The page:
Have you ever before watched a ballet dancer was standing en pointe (also known as relevé) and wondered exactly how it was even possible? That"s usually my mindset whenever I watch a ballet performance: "You are a human, no a swan. Protect against being for this reason graceful."

Ballet dancers undergo rigorous training come perform—not simply learning choreography, yet training your skeletons to bend and stretch in too much poses. Relevé is an instance of too much plantarflexion, in which the foot bends down toward the sole.

You are watching: This muscle allows you to stand on your tiptoes

Image recorded using Muscle Premium

There are fairly a few muscles connected in this action. Let"s take a look at them.

Triceps Surae

Image captured from Muscle Premium

The triceps surae is a group of muscles in the posterior compartment the the distal leg, consisted of of the gastrocnemius, soleus, and their common tendon, the Achilles tendon; the triceps surae is frequently known as the calf.




Posterior surface of the femoral condyles

Posterior surface of the calcaneus by way of the Achilles tendon


Posterior surface ar of the head and also upper 3rd of the fibular shaft, and also posterior tibia

Posterior surface ar of the calcaneus by method of the Achilles tendon

The tendon inserts top top the calcaneus, and also during plantarflexion the tendon flexes, resulting in the bone to climb as the remainder of the foot move downward.

Flexor Muscles

Image recorded from Muscle Premium.

It appears a given that plantarflexion, gift a flex action, would have flexor muscles acting in it. The flexor hallucis longus and also flexor digitorum longus muscles, both component of the posterior compartment of the distal leg, occupational not only in plantarflexion but likewise to flex the phalanges the the foot.



Flexor hallucis longus

Posterior fibula and inferior interosseous membrane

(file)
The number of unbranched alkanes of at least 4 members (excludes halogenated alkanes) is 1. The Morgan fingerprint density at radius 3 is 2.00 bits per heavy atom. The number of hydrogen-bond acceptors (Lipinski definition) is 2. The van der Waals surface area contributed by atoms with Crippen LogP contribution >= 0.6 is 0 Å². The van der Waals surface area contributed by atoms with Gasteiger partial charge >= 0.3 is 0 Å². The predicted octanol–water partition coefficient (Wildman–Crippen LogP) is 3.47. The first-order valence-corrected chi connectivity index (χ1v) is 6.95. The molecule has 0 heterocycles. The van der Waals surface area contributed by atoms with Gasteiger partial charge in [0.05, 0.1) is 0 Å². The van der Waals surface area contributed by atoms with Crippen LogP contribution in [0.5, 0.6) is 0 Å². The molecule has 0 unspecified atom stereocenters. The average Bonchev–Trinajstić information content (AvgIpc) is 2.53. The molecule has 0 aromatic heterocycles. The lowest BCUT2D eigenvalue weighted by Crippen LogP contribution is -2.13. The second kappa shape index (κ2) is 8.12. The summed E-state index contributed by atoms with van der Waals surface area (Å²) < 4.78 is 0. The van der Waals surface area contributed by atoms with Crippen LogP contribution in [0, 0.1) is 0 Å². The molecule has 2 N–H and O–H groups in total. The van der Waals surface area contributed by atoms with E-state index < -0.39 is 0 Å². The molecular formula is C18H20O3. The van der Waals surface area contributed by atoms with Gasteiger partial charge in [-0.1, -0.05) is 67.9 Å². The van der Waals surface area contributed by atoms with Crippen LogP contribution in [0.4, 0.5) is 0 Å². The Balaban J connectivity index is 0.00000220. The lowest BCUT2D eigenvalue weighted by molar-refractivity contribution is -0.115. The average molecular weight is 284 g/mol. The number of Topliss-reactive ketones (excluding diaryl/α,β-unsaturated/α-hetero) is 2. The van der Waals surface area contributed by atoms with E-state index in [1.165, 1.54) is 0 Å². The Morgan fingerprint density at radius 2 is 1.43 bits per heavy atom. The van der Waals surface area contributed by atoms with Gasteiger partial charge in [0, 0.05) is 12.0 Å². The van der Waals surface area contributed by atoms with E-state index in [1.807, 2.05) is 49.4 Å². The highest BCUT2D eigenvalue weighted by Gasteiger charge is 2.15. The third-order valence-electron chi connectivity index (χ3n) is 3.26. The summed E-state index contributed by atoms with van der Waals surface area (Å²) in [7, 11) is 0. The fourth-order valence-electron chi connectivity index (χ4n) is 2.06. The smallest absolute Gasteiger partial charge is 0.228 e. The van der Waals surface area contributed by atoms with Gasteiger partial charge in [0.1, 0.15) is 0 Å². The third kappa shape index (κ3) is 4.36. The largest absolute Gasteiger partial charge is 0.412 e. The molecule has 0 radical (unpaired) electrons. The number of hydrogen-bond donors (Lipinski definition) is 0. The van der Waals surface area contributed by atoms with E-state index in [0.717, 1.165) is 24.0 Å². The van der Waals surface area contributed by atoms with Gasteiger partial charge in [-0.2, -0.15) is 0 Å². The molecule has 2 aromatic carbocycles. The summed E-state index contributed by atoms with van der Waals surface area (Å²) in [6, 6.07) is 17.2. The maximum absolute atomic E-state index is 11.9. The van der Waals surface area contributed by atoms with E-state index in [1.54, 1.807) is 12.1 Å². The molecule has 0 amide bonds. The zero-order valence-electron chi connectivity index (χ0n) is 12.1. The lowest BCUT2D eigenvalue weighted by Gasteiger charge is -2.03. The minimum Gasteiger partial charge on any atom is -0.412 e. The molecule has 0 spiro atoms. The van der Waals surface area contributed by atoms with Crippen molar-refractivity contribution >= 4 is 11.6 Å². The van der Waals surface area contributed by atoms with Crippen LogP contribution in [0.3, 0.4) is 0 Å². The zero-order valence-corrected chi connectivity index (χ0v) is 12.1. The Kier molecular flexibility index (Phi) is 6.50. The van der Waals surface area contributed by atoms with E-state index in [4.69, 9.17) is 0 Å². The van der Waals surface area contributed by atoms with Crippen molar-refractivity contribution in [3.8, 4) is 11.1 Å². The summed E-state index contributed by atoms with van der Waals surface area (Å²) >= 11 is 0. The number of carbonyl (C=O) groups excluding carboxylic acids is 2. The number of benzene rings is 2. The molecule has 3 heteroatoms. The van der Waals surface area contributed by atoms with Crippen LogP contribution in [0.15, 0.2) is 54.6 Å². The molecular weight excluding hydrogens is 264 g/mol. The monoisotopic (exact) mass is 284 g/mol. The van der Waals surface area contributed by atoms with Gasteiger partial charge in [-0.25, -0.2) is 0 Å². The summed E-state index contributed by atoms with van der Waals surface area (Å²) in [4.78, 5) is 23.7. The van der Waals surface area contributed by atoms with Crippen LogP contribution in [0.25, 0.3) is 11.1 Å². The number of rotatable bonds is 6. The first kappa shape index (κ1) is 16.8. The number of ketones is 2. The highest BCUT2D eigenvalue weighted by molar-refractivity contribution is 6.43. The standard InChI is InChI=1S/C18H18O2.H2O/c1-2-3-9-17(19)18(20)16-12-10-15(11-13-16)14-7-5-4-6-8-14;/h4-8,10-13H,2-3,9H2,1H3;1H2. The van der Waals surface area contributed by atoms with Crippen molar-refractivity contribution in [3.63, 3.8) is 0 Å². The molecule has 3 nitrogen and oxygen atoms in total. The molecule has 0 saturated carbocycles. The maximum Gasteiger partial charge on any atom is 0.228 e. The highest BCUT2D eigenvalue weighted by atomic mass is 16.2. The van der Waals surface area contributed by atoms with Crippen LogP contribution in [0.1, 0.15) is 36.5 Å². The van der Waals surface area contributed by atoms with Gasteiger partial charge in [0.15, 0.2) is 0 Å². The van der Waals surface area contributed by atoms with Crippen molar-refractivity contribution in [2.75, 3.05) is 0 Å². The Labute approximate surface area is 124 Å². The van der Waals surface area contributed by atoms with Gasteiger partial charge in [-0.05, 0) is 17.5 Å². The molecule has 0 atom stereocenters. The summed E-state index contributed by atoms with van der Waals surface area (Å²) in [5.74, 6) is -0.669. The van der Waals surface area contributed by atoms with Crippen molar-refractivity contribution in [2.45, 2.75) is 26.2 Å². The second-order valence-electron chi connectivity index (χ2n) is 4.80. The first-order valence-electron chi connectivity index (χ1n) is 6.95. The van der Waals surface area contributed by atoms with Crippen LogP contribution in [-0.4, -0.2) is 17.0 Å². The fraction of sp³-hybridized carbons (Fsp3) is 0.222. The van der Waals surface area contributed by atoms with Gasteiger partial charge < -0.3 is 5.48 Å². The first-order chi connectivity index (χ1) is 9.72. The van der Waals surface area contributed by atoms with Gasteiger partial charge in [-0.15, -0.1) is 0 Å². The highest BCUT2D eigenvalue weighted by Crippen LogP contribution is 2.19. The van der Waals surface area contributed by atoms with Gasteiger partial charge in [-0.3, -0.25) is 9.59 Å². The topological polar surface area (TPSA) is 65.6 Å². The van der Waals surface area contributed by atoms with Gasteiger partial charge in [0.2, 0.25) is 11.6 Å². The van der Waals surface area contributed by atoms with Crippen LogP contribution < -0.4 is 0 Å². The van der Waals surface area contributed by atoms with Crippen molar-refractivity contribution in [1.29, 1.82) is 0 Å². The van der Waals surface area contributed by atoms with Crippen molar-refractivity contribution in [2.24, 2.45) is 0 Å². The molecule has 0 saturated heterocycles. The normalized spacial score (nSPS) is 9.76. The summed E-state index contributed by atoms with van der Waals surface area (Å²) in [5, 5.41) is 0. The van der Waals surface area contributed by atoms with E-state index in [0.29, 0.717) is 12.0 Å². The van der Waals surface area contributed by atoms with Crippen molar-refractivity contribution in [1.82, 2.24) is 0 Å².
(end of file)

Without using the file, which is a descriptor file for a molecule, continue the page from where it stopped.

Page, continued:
Inferior surface of distal phalanx 1

Flexor digitorum longus

Posterior surface of tibia

Inferior surface of distal phalanges 2-5

Tibialis Posterior Muscle

The tibialis posterior plot in 2 muscle actions: plantarflexion and foot inversion. The is a deep muscle in the posterior compartment.



Tibialis posterior

Interosseous membrane, posterior surface ar of tibia, and also medial surface of fibula

Tuberosity ~ above navicular and also slips to cuneiforms (3), cuboid, and metatarsals 2-4

Plantaris Muscle

Image caught from Muscle Premium.

I love the plantaris. It"s therefore odd-looking—more that a whipcord than anything. It"s a superficial muscle of the posterior compartment. Sometimes taken into consideration an accessory muscle, it is composed of a small, thin muscle belly and a long, thin tendon.

The plantaris is an aid muscle, which way that it aids in offering steadiness in the act.




Supracondyle ridge the femur

Posterior part of calcaneus (along v Achilles tendon)

Plantarflexion Injuries

Imagine those ballet dancers because that a second—do girlfriend think they learn how to relevé without part bumps and also bruises along the way? Injuries associated with plantarflexion are very common. Among the most usual injuries is fish eye sprains, particularly straining the anterior talofibular ligament (ATF).

See more: 2003 Ford Expedition 5.4 Fuel Pump Relay Location 2003 Ford Expedition 5

So, the following time you watch a ballet performance (or cringe your method through the movie Black Swan), think of every the muscles working with each other to background those graceful dancers increase onto their toes.